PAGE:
Call your friends and family and ask what they can donate. I also talk to dog friendly stores near me about leaving a collection bin in their entrance. You can even get groups like the PTA or Scouts involved in helping you collect supplies. Once you’ve collected as much as you can, arrange a drop-off time with your local shelter. Even something as simple as buying gifts for animal lovers online can help rescues all over the world since many stores will make donations from all their earned revenue!

4. Use your influence

What some of us lack in crafting talent and real-world social interactions, we make up for in online influence. I can’t thread a needle to save my life, and I’m super shy when it comes to face-to-face interactions. I do, however, have a decent following on social media.

Whether you’re an Instagram superstar, an avid Twitter user, or even just happen to have a lot of friends on Facebook, you can use that influence to help your favorite rescue. Share their posts on your own social media or create your own status updates encouraging your fans to help out. Just make sure you check with them before creating posts using their logo or trademark.

If you have the time and the know-how, you can even offer to help run your local shelter’s social media pages. Social media managers are not cheap, so offering that service could save them hundreds of dollars a month that could go towards other necessities.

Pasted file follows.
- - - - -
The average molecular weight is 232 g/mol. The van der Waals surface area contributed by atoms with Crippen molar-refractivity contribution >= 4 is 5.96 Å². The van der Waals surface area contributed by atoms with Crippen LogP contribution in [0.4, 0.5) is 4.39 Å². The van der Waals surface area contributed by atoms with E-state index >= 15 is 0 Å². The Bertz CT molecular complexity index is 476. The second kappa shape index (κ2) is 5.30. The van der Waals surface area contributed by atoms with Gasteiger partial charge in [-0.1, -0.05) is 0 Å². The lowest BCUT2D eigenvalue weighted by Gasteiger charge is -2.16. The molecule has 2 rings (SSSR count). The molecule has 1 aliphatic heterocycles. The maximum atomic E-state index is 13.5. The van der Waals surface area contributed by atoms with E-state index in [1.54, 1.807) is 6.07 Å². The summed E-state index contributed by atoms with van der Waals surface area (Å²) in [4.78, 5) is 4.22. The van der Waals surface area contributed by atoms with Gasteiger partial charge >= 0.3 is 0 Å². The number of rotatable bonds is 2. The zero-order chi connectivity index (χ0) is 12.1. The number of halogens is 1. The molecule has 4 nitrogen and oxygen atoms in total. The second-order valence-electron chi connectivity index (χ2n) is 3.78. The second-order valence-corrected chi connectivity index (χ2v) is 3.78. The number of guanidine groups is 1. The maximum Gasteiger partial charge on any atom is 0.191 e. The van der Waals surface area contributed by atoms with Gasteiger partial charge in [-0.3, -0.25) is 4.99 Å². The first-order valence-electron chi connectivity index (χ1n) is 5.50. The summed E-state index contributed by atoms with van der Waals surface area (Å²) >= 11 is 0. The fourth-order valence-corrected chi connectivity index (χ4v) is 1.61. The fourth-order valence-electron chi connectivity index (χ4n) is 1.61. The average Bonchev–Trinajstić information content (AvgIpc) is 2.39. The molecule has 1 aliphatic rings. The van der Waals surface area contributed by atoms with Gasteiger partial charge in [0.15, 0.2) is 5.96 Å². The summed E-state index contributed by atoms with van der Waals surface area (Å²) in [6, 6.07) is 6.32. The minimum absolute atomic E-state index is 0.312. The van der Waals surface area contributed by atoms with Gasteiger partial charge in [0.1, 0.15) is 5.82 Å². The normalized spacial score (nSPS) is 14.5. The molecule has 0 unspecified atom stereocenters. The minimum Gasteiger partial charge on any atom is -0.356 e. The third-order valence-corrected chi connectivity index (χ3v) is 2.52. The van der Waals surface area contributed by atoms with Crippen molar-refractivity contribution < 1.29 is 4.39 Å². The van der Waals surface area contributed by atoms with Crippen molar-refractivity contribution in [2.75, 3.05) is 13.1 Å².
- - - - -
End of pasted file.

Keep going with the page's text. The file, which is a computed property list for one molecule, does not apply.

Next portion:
5. Show up and have fun!

One of the easiest ways to help out your local shelter is to simply show up at their fundraising events and have a good time!

My local shelter hosts multiple events of all sizes and for every budget each year. Some of these events, like their annual tricky tray (basically, a silent auction, but for gift baskets and other goodies from local merchants), cost very little to attend and you even have a chance to win something.

Other events, like the Halloween costume ball and their annual holiday party, are a bit fancier. I love them because they give me a reason to get dressed up! These events are also a great place to meet other animal lovers and network with each other to come up with new ideas for supporting your cause.

It would be nice if we all had ginormous farms and could take in every pet that needed a home, but that’s just not the reality for most of us. Bottom line, you don’t have to actually adopt animals to help them lead better lives. There are so many things you can do to lend a hand to the organizations that dedicate their lives to saving animals.

If none of these options work for you, simply call up your local rescue and ask, “what can I do to help?” You might be surprised by some of their simple requests. Remember, even the smallest task done by an employee costs the shelter money and time. Anything you can do to ease their burden will help the animals in their care as well.

Jill Caren

Jill Caren Bio Logo

Jill Caren

Jill is the owner and creator of CharityPaws and has been involved in animal rescue for over 12 years as a volunteer and board member for Jersey Animal Welfare Society. You can read all of her articles here.